Monthly Archives: September 2015
M Night Shyamalan’s had a potted career but I’ve often enjoyed his movies so I thought THE VISIT was worth a shot.
First up, I’m not a fan of the found-footage genre in general. It can only show the audience what is really there, it cannot show us images from the mind’s eye of a protagonist. In the horror genre, this is a major drawback as so much of what scares us is mere illusion.
Anyway, THE VISIT doesn’t feel too much like a found-footage movie. Similar to Shyamalan’s SIGNS (2002), the setting is an isolated farmhouse and like many of his films, the film’s leads are children. In a nut-shell, this is a bit like hansel-and-gretel with the kids increasingly freaked out by strange behaviours exhibited by their grandparents (pop wears nappies that he disposes of in a shed; grandma crawls over the floor at night etc.).
Shyamalan doesn’t get the balance between comedy and horror right, and the film just simply isn’t in any way scary. That will disappoint some, but for the most part the performances of the kids and their grandparents are interesting enough to keep the audience engaged. There’s also an emotional maturity to the backstory which adds a vital layer and is the source of more than one poignant scene. In a move most welcome, the finale gets quite grim and jettisons itself from the preceding light-hearted spirit which defines the majority of the film. But it’s too little too late.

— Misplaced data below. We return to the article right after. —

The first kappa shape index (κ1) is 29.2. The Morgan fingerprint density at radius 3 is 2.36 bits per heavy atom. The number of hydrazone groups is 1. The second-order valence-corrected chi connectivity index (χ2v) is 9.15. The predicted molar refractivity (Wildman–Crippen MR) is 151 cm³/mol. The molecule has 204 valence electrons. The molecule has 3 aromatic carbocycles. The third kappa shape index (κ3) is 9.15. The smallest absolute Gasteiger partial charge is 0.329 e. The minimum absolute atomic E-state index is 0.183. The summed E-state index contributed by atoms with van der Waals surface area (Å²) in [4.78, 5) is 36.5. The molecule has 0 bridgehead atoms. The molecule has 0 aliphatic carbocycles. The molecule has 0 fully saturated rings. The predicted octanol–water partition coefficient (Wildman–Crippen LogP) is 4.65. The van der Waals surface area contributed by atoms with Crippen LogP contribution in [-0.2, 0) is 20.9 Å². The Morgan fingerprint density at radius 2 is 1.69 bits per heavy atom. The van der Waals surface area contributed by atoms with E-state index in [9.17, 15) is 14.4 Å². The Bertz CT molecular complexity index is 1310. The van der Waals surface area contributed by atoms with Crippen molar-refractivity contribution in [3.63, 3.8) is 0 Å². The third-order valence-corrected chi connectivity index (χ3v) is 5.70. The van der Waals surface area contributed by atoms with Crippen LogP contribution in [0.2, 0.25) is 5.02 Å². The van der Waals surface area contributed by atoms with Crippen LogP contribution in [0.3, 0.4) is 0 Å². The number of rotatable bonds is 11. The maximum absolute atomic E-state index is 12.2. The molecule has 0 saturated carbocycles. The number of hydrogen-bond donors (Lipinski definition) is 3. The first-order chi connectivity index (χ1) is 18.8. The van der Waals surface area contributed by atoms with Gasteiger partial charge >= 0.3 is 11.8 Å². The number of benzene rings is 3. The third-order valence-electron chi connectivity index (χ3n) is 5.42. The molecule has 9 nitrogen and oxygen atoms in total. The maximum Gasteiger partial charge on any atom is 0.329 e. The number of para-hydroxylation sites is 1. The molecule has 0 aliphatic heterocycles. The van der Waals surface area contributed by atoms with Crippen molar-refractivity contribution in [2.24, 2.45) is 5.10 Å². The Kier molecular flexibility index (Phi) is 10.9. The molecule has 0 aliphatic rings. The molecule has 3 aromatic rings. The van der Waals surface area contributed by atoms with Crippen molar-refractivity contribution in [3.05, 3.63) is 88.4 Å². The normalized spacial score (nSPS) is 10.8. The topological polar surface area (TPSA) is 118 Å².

Overall, a film which is certainly worth a watch but one which doesn’t really know what it is.
hotdog rating: 5/10
Not a film for those who like linear plotting and airtight screenplays, this is one of Argento’s rawest efforts. By that, I mean INFERNO is very much woven as a nightmarish collage of elegant set-pieces and baroque visuals with scant recard for logic or script.
This is a loose sequel to 1977’s SUSPIRIA, again focussing on the ‘Three Mothers’, a trio of witches who bring pain and suffering to the world. In INFERNO, the action takes place in New York where a young girl becomes convinced that her apartment block is home to one of the ‘mothers’. I’ll stop there because that’s where the director stops with his consideration of the plot. It’s all style from here folks.
The cinematography in this picture is just so beautiful it takes your breath away and Keith Emerson’s gothic latin score is the perfect companion. Much of the screen time is devoted to various individuals poking around the red-hued shadows of the apartment building. I say ‘apartment building’ but it’s actually a labyrinth of Argento’s alchemy with secret passageways, rooms-beneath-rooms and, seemingly, an underwater ballroom (yes!) in the basement. There are a number of real stand-out sequences and images. Top of which has to be the death of the crippled bookseller, who whilst trying to drown a bag of kittens, falls into a shallow river only be eaten alive by rats – his crutches agonisingly out of reach (there is a completely bonkers twist at the end of the scene too).
What INFERNO really achieves is the transformation from movie to nightmare. I suppose when assessing the impact of Argento on horror cinema then this is really his biggest achievement. PHENOMENA (1985) captures this ‘waking-dream’ effect of his movies in the most mature (and explicit) manner but INFERNO seems to be the film which solidified his ability to throw us into the oh so prettiest of bad dreams.
The last 15 minutes of the film are just utter chaos and at the closing credits you may well wonder what the hell you just watched, but it’s ever so good on the eyes.
Hotdog rating: 9/10